Joseph Steinmetz calls himself a frustrated musician.
He once played keyboard in a rock 'n' roll band to pay his way through college. But he's glad he didn't pursue any rock star ambitions.
"I'd be starving now," he said.
Instead, Steinmetz turned to academia. He recently took over the dean's post in Kansas University's largest unit, the 17,000-student College of Liberal Arts and Sciences. He earns $205,000 in the new position.
KU is lucky to have him, said some of Steinmetz's former co-workers at Indiana University-Bloomington.
"I wish we would still have him here," said Olaf Sporns, associate professor of psychology at Indiana. "He has been a key member of the department for as long as he's been here."
Steinmetz spent nearly two decades at Indiana, where he joined the psychology department in 1987 and served as chairman for a decade.
"He was elected as chair twice - unanimously," Sporns said. "That tells you something there."
Colleagues credit Steinmetz with helping to modernize and reinvigorate the department, which was renamed the department of psychological and brain sciences to reflect the new focus.
"He came at a time when the department was really in need of vision and direction and organization," said Dale Sengelaub, psychology professor at Indiana. "He single-handedly turned the department around. ... I think we lacked the will to make the change ourselves."
Sengelaub said Steinmetz showed administrative prowess as well as being a warm and engaging person.
"He's very clear in what he needs and wants," Sengelaub said. "He's very honest, very forthright. You always know what you're dealing with with Joe."
Steinmetz has a bachelor's degree in psychology and chemistry and a master's in experimental psychology from Central Michigan University, Mount Pleasant. He received his doctorate in physiological psychology from Ohio University, Athens.
Most recently, he was Indiana's executive associate dean of the College of Arts and Sciences. Steinmetz said he was searching for a new position, pursuing schools from California to Florida before he turned to KU.
"I really enjoy administration as much as I do research and teaching," he said. "This was the best position by far that was out there. I feel fortunate that they selected me."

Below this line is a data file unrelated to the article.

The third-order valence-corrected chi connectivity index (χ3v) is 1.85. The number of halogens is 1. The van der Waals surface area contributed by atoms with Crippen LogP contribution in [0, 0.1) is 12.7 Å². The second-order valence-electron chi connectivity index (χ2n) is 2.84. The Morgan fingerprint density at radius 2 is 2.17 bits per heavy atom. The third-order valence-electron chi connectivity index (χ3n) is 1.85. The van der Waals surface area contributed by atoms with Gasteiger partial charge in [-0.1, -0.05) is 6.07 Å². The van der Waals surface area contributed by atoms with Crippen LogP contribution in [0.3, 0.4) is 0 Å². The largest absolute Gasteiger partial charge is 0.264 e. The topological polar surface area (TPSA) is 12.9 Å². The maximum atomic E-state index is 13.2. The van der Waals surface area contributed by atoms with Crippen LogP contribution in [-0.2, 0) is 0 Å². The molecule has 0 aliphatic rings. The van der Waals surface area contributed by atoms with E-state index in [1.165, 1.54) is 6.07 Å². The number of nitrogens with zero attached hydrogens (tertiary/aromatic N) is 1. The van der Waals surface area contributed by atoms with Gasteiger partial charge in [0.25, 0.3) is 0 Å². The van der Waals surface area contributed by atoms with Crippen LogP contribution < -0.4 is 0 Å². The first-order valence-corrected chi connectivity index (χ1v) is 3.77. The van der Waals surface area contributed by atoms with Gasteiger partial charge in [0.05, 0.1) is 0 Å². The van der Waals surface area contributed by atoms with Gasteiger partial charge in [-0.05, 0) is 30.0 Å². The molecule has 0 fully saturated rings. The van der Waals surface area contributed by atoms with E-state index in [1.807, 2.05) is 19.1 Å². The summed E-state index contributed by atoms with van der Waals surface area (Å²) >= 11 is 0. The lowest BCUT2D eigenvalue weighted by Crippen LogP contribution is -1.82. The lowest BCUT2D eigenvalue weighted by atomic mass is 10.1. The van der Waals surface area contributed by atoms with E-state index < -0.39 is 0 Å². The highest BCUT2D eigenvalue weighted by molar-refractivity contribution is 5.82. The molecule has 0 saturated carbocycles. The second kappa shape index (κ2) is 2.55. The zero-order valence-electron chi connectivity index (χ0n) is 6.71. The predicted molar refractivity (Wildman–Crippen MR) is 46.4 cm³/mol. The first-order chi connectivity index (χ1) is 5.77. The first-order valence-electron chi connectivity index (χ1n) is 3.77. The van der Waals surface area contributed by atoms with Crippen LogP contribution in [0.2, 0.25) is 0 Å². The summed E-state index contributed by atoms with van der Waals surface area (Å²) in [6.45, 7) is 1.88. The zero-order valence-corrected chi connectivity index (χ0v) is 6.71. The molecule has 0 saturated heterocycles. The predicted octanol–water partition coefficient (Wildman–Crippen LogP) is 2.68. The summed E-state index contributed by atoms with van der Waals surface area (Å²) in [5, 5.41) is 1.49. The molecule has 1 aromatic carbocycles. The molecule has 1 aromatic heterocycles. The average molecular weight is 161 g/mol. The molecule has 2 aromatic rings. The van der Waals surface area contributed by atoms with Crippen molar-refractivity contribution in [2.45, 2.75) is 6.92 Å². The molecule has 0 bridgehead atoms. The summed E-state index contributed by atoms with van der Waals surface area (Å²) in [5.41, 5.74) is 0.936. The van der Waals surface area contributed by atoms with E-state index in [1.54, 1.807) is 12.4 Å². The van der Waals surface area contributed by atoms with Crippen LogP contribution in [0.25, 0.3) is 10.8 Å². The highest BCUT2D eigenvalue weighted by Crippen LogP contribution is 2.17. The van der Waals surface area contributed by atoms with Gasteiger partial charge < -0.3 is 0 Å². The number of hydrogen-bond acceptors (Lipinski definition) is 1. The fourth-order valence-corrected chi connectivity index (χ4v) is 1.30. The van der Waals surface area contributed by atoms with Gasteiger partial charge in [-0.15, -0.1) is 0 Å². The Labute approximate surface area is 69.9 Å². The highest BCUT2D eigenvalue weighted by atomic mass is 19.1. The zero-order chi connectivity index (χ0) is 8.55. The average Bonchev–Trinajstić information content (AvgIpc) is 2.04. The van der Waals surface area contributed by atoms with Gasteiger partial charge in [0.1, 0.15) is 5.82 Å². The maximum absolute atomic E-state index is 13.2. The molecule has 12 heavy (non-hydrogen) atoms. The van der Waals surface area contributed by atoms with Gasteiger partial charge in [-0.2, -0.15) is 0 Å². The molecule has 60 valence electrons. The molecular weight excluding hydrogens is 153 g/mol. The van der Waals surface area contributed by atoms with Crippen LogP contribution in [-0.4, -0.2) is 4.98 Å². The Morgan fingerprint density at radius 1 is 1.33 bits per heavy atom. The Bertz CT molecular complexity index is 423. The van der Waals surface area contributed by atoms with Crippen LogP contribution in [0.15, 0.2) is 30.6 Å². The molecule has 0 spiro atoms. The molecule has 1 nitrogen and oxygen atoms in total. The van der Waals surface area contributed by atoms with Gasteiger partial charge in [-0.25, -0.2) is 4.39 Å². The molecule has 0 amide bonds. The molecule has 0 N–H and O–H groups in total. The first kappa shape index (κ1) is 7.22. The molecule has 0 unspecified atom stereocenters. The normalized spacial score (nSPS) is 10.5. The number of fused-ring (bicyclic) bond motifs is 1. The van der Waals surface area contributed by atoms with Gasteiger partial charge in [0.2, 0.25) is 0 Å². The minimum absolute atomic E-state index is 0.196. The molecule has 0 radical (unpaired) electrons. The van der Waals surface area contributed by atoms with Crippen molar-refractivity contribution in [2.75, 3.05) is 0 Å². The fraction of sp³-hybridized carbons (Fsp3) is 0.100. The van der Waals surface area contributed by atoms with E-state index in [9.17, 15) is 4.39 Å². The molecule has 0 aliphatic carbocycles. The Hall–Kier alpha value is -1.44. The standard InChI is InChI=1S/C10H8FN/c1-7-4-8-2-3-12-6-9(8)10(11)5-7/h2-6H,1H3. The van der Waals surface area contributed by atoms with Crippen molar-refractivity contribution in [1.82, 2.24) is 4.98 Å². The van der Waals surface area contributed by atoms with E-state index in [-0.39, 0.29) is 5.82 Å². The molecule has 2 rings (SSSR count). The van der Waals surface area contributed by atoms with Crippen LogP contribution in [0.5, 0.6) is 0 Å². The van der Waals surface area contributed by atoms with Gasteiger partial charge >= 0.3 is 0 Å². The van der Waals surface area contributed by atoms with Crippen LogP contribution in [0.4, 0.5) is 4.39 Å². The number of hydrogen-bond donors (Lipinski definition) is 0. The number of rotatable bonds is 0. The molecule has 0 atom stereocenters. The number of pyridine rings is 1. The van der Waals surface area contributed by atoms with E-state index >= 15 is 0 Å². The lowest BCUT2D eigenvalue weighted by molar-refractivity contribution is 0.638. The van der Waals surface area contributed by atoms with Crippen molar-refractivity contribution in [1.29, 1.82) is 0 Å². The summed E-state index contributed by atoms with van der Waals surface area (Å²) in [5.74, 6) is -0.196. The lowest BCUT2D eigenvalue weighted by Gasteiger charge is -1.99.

Steinmetz said his short-term goal is to get out of the office, meet with faculty and familiarize himself with each department.
"I want to find out where the strengths are, where the weaknesses are, where the strong departments and not-so-strong departments are," he said. "That's crucial, I think very early on, to any long-term plans that one forms to push the college ahead, which is my overall goal."
It's no small task with the size of the College of Liberal Arts and Sciences.
"It's very difficult to meet all 650 faculty in the first year," Steinmetz said.
He said there are several ways to measure the progress of the College, including through rankings, an assessment of whether curriculum is up-to-date, and measurements of grant income and fundraising.
Steinmetz's wife, Sandy Steinmetz, described her husband as hardworking and organized.
"He doesn't procrastinate," she said. "We can't have piles of papers lying around. He has to take care of them."
The Steinmetz's two children live in Bloomington, where the eldest son works as a teacher and the younger son is pursuing a triple major in psychology, biology and neuroscience at IU. Sandy Steinmetz has taken a teaching post in Baldwin.
Steinmetz, an avid hockey fan, says he is someone who gets along with everybody.
"I want to be open," he said. "I want to be accessible. I'm a person that believes in getting things done, not avoiding things."
Steinmetz doesn't come alone. He will transport his research lab to KU, where it will be housed in Haworth Hall.
The research involves how the brain is involved in coding learning and memory, how the brain changes when people learn and remember things. A grant from the National Institutes of Alcohol Abuse is being used to study the effects of prenatal alcohol exposure on learning and memory and changes in the brain.
A second grant from the National Institutes of Mental Health is being used to study basic science of the cerebellum. Postdoctoral, graduate and undergraduates will work in the lab under Steinmetz's supervision.
"Many other people would have just left the lab at this point," Sandy Steinmetz said. "He still finds that's a very important part of his life."